Process mining techniques have matured over the last decade and more and more organization started to use this new technology. The two most important types of process mining are process discovery (i.e., learning a process model from example behavior recorded in an event log) and conformance checking (i.e., comparing modeled behavior with observed behavior). Process mining is motivated by the availability of event data. However, as event logs become larger (say terabytes), performance becomes a concern. The only way to handle larger applications while ensuring acceptable response times, is to distribute analysis over a network of computers (e.g., multicore systems, grids, and clouds). This paper provides an overview of the different ways in which process mining problems can be distributed. We identify three types of distribution: replication, a horizontal partitioning of the event log, and a vertical partitioning of the event log. These types are discussed in the context of both procedural (e.g., Petri nets) and declarative process models. Most challenging is the horizontal partitioning of event logs in the context of procedural models. Therefore, a new approach to decompose Petri nets and associated event logs is presented. This approach illustrates that process mining problems can be distributed in various ways.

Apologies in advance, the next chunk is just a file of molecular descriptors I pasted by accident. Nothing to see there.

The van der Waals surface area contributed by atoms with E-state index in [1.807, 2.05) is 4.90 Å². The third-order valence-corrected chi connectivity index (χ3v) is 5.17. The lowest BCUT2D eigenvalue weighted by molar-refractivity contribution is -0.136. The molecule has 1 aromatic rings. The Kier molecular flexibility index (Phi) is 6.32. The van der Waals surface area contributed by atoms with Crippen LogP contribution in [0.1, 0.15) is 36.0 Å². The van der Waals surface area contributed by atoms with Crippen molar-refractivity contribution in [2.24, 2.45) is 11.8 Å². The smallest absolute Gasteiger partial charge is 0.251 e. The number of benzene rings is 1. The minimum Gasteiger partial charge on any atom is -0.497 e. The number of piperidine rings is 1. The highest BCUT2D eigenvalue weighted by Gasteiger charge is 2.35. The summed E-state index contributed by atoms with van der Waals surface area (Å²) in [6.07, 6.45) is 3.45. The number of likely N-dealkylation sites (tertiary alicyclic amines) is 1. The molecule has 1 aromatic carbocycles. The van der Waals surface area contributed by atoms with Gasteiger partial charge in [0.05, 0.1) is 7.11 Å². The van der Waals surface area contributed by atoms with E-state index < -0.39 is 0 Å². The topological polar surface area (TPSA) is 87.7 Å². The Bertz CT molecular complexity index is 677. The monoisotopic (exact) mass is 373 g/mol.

|Title of host publication||Fundamental Approaches to Software Engineering (15th International Conference, FASE 2012, Held as Part of the European Joint Conferences on Theory and Practice of Software, ETAPS 2012, Tallinn, Estonia, March 24 - April 1, 2012. Proceedings)|
|Editors||J. Lara, de, A. Zisman|
|Place of Publication||Berlin|
|Publication status||Published - 2012|
|Name||Lecture Notes in Computer Science|